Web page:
Jan 25, 2016
There are many essential elements to a successful website. The design, layout, textures, navigation, colours and images all play a part. But the most important contributors to success are the actual words on the pages. There are very few examples of websites which don’t rely on words to convey meaning and make the site useful. To some, particularly those regularly working with documents, finding appropriate text to fill their website pages is intuitive and straightforward but for others it is less obvious and can be a struggle. For instance: How do you describe your business? How many words should there be? How will the different bits be organised?
The text, or copy, that appears on the pages of a website should fulfil the needs of the website visitor. It goes without saying that the words need to be informative, and if they are also entertaining then that is a bonus which will keep viewers on the site. Writing should be clear, concise, and consistent and make salient points which are designed to persuade the site visitor take some form of action; whether that is ordering a product, visiting an attraction, or making contact. If a visitor can quickly find the information they need and act on it then the website is doing its job well. There should be enough text to achieve this but not too much. To quote the words of Albert Einstein; “Everything should be made as simple as possible, but not simpler.”
People browsing websites don’t like to get bogged down in lengthy pages of rambling prose and tend to skim over the content and pick out the bits that are of interest to them. So it is essential to include appropriate headings and subheadings to mark out and make sense of the different sections of text. Paragraphs should not be too long and it should be obvious to readers of all abilities exactly what they mean. Avoid the use of jargon or technical definitions where possible and don’t use a long ‘fancy’ word when a shorter one will do.
But how should you decide on what exactly to write?
When writing the text for website pages, I think it helps to try and get into the mindset of your prospects, think of why they have arrived on the page and what they are looking for and then provide them with the information they need. Imagine if you had just 30 seconds to describe to somebody you just met who you are and what you do. That is the path to take when brainstorming ideas for website copy. Keep it simple and focus on features and benefits to the customer.
A simple example might be to imagine a Web page for a fictional bakery. Put yourself in the shoes of the website visitor: What is that visitor looking for?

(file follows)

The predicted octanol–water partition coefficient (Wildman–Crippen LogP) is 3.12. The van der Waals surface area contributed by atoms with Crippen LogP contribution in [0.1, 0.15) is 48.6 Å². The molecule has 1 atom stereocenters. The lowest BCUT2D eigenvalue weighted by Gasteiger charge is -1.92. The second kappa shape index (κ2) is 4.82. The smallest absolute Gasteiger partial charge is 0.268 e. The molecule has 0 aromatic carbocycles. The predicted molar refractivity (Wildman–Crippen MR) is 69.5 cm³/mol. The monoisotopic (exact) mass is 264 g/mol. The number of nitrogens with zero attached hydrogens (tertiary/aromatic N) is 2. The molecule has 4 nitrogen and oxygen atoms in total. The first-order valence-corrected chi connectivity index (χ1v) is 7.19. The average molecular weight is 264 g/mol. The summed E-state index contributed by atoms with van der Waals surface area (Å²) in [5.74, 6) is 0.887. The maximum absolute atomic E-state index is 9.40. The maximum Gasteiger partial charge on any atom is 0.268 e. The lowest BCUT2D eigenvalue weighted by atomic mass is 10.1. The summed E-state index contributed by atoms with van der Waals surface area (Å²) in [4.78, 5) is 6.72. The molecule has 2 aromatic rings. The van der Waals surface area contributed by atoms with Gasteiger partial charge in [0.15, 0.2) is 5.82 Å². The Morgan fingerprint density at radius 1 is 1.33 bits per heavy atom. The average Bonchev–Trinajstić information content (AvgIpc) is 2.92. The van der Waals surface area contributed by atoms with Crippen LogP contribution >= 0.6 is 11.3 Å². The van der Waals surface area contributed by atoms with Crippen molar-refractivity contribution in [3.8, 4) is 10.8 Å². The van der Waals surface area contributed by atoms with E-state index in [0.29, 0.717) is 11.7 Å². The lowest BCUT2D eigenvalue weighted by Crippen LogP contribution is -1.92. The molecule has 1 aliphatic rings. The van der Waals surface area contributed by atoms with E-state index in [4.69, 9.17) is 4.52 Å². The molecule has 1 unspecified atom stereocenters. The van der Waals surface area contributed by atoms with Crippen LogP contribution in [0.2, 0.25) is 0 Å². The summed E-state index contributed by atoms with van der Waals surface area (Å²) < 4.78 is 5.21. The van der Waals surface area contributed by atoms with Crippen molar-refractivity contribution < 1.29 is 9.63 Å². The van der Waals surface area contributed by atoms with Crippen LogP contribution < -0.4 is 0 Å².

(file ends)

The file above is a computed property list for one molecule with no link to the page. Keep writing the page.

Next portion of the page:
She will definitely be interested in the goods on offer and probably also how much they cost. So there’s an easy starting point in describing the products and prices. Our visitor might also want to know where to find the bakery or if it is possible to order online. Well that’s easy too so get that down. Perhaps the visitor is salivating over the glorious images of our delicious cakes and buns and is interested in how our goods are prepared, what ingredients are used and how they are baked? Now we’re on a roll! (No pun intended). Just a little time considering the needs of an imaginary website visitor has given us plenty of ideas for the website and we are now well on the way to having the essential text. Once the copy has been written it can then be organised into appropriate sections and clearly signposted with headings, images and icons, etc to make it user-friendly and business effective.
In conclusion, it is obvious that having effective text on a Website is vital, but perhaps not so obvious is what to include and how to organise it. So it is no surprise that many find creating effective website copy difficult to write. But with a bit of brainstorming and forward planning, coming up with ideas and getting them down does not have to be an ordeal. And once the ideas are there they can be edited and formatted to suit.
Tony Williams is a freelance web developer specialising in affordable solutions for local businesses. Find him on Twitter @tdlwebs
If you are finding it difficult creating and formatting the text for your website pages then perhaps I can help.
I don’t know all the ins and outs of your business so I’ll need some help with the details. But I can write and edit original articles and descriptions to suit. I can also help with proofreading, making corrections, making text ‘flow’, and describing products and events effectively.
Prices start at only £30.00 for 500 words.
Share This Article
Tony Williams is the founder of TDL Web Developments and specialises in creating effective and affordable Web solutions for local businesses in Wirral.
Follow on Twitter @tdlwebs